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At year’s end, the eyes of the world turn again to an infant who is, so Christians believe, the revelation of God to man and of man to himself. In the words of John’s gospel, “In him was life, and the life was the light of man. The light shines in the darkness, and the darkness has not overcome it.” It is not for the lack of trying that the darkness has not overcome it.

This year, like all years, has witnessed myriad stratagems of the darkness. Readers can readily draw up their own list of events and trends that have contributed to the fading of the light in our public life. High on our list are the ominous advances made by the campaign for euthanasia. In the media and in state legislatures, it is called assisted suicide or aid in dying or the right to choose death with dignity. By whatever name, it is a further social permission to terminate life and extinguish the light.

Derek Humphry’s Final Exit became a best seller this year. The book is a “how to” manual for killing oneself and helping others to do likewise. Drugs are the lethal means of choice, but Mr. Humphry has helpful advice also for those whose taste may turn to guns, plastic bags, or asphyxiation by automobile exhaust. Putting out the light has never seemed easier. Perhaps it should not bear too strongly on our thinking, but Humphry, founder of the Hemlock Society, boasts of having helped “euthanize” his first wife, and he divorced his second after she was discovered to have cancer. In October of this year, she committed suicide. Humphry says he only wants to make death a “rational choice.” Rationality has seldom seemed so chilling.

Final Exit has reportedly sold over 300,000 copies. The book, the author, and the Hemlock Society are hardly marginal phenomena. They are driving forces in a number of initiatives to change state laws against homicide and assisted suicide in order to allow physicians to give drug overdoses or lethal injections to their patients. Proponents have orchestrated highly successful publicity blitzes around instances in which family members or physicians killed severely ill, sometimes terminally ill, persons or helped them to kill themselves. The euthanasia campaign is assuming the appearance of another juggernaut of Progress—an idea, as they say, whose time has come. In fact, the campaign is motored by a set of ideas that civilized people have long since consigned to a barbaric past. Final Exit is the final excuse for not caring for the burdensome. It is the renewal of a long-cancelled license to kill. All of civilization and all of religion, Peter Berger has written, is humanity waving its little flags of defiance in the face of death. Final Exit is the lowering of the flags.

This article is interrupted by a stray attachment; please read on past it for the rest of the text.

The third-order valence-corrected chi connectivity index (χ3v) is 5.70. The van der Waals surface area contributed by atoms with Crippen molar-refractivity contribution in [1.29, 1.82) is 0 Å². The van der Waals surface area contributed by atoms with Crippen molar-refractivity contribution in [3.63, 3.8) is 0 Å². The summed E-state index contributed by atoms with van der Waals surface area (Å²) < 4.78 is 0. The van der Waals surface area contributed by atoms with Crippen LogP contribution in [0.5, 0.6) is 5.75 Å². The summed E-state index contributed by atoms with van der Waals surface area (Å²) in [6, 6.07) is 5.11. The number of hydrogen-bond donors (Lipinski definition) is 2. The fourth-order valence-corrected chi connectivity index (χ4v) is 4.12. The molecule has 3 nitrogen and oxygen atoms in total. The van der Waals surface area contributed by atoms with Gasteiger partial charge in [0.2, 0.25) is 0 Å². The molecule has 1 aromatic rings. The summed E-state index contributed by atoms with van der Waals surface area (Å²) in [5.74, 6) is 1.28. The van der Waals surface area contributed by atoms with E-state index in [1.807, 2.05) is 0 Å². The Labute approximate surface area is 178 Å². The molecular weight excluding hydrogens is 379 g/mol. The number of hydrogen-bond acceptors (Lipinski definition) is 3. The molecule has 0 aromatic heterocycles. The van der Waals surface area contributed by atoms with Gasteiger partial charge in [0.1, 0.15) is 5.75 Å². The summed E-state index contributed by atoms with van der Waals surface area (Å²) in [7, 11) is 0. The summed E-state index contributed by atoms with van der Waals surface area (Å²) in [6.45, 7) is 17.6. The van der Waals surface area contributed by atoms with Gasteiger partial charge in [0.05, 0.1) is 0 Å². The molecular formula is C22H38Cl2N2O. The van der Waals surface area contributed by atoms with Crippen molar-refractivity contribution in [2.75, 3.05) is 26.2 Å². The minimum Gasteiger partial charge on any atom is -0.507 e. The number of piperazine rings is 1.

Yet we must try to understand the enormous appeal of the euthanasia campaign. The campaign’s success is in large part the product of a naked and cruel exploitation of understandable fear. The National Conference of Catholic Bishops recently declared

Those who advocate euthanasia have capitalized on people’s confusion, ambivalence, and even fear about the use of modern life-prolonging technologies. Further, borrowing language from the abortion debate, they insist that the “right to choose” must prevail over all other considerations. Being able to choose the time and manner of one’s death, without regard to what is chosen, is presented as the ultimate freedom. A decision to take one’s life or to allow a physician to kill a suffering patient, however, is very different from a decision to refuse extraordinary or disproportionately burdensome treatment.

The understandable fear has to do with connections—being connected to burdensome technology and disconnected from a community of caring. With respect to the ending of life, the proponents of the license to kill typically present the extraordinary and most harrowing circumstance as the normal. The reality is that most Americans spend their last days in their own homes, in the company of family and friends, fully aware of their surroundings, often in control of their bodily functions, and without pain. About one-third actually die at home, while others transfer to a hospital a few days before dying. The National Institute on Aging studied 4,000 deaths of people over sixty-five years old. The day before they died, 51 percent had no difficulty with orientation or recognizing their families, 61 percent had no pain. 90 percent had no diarrhea, 87 percent had no nausea. Just over half, 52 percent, could breathe freely, and 69 percent needed no pain medication. Nine out of ten saw their family and friends within the last three days of life.